What makes a cherry big?
Cell growth is regulated genetically, but it can be influenced by crop load.
What determines the ultimate size of a cherry? Is it the number of cells packed inside the fruit or the size of the cells that determines whether a cherry grows big or small? And are there differences in the cell numbers or sizes between fruit from high or low crop loads?
Dr. Dave Gibeaut, Oregon State University scientist stationed at OSU’s research center in Hood River, is working to gain insight into the growth and development of the fruit.
quipped with an electron microscope that greatly magnifies slices of cherry tissue, Gibeaut has been counting and sizing fruit cells of Chelan, Bing, and Sweetheart to learn more about the timing of cell division and growth of cherry cells.
“We know there are millions of cells in fruit and that ultimate fruit size is dependent on the number of cells and the size of those cells,” he said during a sweet cherry research symposium held in early February at The Dalles, Oregon. “Cell growth is regulated genetically, but it can be influenced by environment, such as crop load.”
Very little is known about individual cherry fruit growth and the role that the number, size, and position of cells play in the final fruit size, he said, adding that little is known about fruit size differences between cultivars and crop loads.
Number, size, position
In comparing fruit growth in trees with high or low crop loads, Gibeaut found that average fruit size in the high crop load was about 15 percent smaller than the low, although some large fruit were present. Also, size was more variable in the high crop load.
Gibeaut tagged fruit from high and low crop loads and examined fruit tissue slices under an electron microscope, counting cell numbers and measuring cell sizes at different growth stages. He counted all cells on a line from the pit to skin, starting at prebloom and ending when fruit was harvested.
Gibeaut found that cell divisions were completed early, within the first two weeks of growth. By the pit-hardening stage, he found no more gains in the numbers of cells. Additionally, he found no apparent difference in the number of cells between fruit from low and high crop loads.
He did observe that the size of cells continued to grow throughout the season until maturity, as one might expect, in fruit from both low and high crop loads.
For cell position, he noticed that cell shape varies depending on where the cell is located. “Cells are not all uniform in size. Some are big and round, and some are small,” said Gibeaut. Cells located in the inner mesocarp were elongated at maturity, while cells in the outer mesocarp were round at maturity. He saw no differences in cell position between low and high crop loads.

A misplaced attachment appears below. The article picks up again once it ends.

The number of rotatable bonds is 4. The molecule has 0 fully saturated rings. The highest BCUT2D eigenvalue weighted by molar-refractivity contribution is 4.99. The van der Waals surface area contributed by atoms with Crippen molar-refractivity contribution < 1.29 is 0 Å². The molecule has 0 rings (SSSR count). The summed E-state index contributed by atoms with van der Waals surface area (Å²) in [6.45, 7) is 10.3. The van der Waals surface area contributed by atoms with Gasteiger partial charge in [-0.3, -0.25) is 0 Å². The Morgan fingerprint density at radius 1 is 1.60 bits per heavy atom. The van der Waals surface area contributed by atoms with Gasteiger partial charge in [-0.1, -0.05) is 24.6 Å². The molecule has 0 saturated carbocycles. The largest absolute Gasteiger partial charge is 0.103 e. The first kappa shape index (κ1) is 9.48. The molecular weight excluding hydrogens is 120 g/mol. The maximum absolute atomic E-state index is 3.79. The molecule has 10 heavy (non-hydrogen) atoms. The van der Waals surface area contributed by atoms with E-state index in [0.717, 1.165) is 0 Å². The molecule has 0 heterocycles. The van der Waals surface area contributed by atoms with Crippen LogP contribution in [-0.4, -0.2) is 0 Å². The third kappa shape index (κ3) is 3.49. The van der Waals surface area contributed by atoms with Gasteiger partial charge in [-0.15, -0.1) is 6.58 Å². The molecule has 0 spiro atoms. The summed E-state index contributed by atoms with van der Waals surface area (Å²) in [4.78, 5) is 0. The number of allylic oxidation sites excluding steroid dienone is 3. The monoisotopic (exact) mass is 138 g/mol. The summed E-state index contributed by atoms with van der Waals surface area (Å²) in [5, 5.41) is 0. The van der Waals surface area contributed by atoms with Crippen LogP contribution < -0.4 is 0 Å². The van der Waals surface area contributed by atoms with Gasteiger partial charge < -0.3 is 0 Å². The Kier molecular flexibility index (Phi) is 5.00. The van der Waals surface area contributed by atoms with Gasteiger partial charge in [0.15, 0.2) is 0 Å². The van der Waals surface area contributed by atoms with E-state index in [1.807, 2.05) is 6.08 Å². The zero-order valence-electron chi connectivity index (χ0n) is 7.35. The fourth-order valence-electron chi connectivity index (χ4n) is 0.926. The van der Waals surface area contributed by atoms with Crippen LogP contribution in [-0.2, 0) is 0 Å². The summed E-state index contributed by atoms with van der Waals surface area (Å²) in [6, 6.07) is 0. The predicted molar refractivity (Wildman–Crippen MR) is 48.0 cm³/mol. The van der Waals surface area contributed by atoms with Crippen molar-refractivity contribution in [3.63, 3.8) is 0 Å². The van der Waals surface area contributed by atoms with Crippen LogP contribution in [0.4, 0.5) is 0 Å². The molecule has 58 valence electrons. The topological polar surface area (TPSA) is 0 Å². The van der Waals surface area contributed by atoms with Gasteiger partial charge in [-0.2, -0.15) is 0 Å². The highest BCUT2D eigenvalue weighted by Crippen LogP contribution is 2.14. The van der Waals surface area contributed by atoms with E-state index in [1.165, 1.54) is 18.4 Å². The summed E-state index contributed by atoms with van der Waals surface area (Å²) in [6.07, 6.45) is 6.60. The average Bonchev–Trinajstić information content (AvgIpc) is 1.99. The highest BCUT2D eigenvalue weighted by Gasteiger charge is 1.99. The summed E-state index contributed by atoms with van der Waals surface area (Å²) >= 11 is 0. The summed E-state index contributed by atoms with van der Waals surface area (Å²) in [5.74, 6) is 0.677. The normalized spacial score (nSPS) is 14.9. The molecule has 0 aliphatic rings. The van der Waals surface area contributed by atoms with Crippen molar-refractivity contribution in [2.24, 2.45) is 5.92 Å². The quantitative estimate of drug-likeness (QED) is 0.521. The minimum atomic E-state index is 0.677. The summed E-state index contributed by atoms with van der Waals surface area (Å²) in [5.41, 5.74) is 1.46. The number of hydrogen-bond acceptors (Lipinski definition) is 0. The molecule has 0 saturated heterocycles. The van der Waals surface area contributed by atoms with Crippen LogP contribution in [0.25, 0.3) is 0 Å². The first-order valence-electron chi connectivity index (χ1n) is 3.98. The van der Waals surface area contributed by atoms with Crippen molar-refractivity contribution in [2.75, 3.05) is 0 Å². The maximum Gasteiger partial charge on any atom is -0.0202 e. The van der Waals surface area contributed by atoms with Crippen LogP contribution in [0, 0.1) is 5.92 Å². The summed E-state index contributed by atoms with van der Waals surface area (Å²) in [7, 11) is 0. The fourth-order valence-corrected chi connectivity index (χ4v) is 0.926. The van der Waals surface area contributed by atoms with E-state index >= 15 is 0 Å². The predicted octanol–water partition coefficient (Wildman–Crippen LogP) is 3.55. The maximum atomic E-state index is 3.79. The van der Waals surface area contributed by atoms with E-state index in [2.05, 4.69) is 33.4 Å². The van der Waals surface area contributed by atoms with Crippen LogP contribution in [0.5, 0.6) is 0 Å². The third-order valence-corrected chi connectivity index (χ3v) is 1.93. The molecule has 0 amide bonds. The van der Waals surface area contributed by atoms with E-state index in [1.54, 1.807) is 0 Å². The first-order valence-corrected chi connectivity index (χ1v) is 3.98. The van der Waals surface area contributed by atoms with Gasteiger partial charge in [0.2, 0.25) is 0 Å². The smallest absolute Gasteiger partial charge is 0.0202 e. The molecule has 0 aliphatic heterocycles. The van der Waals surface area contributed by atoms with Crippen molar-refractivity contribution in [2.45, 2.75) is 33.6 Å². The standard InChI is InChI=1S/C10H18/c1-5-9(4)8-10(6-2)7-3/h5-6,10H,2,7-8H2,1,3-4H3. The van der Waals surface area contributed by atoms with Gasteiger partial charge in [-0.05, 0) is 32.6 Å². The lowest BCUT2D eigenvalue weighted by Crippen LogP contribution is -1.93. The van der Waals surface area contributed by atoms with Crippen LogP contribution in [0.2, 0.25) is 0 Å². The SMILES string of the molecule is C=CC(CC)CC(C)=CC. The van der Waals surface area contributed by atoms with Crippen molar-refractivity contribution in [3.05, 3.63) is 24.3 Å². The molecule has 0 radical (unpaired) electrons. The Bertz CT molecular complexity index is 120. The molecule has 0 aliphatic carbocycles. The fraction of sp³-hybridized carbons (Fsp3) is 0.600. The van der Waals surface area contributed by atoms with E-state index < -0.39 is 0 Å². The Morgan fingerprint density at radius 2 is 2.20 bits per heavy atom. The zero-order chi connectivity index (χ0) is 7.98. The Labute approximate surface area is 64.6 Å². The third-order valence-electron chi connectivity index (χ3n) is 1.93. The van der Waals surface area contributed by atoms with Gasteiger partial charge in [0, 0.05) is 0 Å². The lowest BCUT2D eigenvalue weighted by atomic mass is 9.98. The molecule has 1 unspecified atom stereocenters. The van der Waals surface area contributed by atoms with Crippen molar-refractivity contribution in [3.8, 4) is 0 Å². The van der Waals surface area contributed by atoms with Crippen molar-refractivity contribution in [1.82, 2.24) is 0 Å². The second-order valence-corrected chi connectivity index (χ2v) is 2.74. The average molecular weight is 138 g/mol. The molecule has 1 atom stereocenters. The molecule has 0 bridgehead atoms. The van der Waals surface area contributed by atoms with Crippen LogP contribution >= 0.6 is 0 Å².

With no differences found between total cell number, size, and position, Gibeaut then looked at cell size distribution or the proportion of large and small cells between the high and low crop loads.
“At bloom time, the low crop load fruit had a greater number of small cells compared to the high crop load,” he said. By midgrowth stage and harvest, the small cells in the low crop load had grown into large cells, and there was a greater number of large cells in comparison to the cells of the high crop load fruit.
“That’s what gives the larger fruit its size—a greater proportion of large cells, not more total cells,” he said.
In following an 8.5-row cherry from bloom to harvest, he found that average cell size increases as fruit size increases and that larger cells are dispersed throughout the inner and outer mesocarp. “The larger cells lead to bigger fruit size. Low crop loads tend to have a greater number of large cells, which lead to larger fruit.”
He will be exploring ways to manipulate the cell number—using plant growth regulators in the postharvest and/or prebloom stages—to try to increase cell numbers of fruit. He also plans to look at return bloom for the effect of bud thinning.
“With half of the cells in the final fruit already present at bloom, and the remaining cell divisions completed within the first two weeks of growth, any manipulation must be done early in the growth cycle,” he said. “But if we could increase the number of cells in the fruit through some means, we may be able to increase the size.”
Gibeaut is working with OSU’s Dr. Todd Einhorn and Washington State University’s Dr. Matt Whiting to improve year to year yield and quality of sweet cherries. Research includes timing and rate of gibberellic acid to influence fruit size and growth.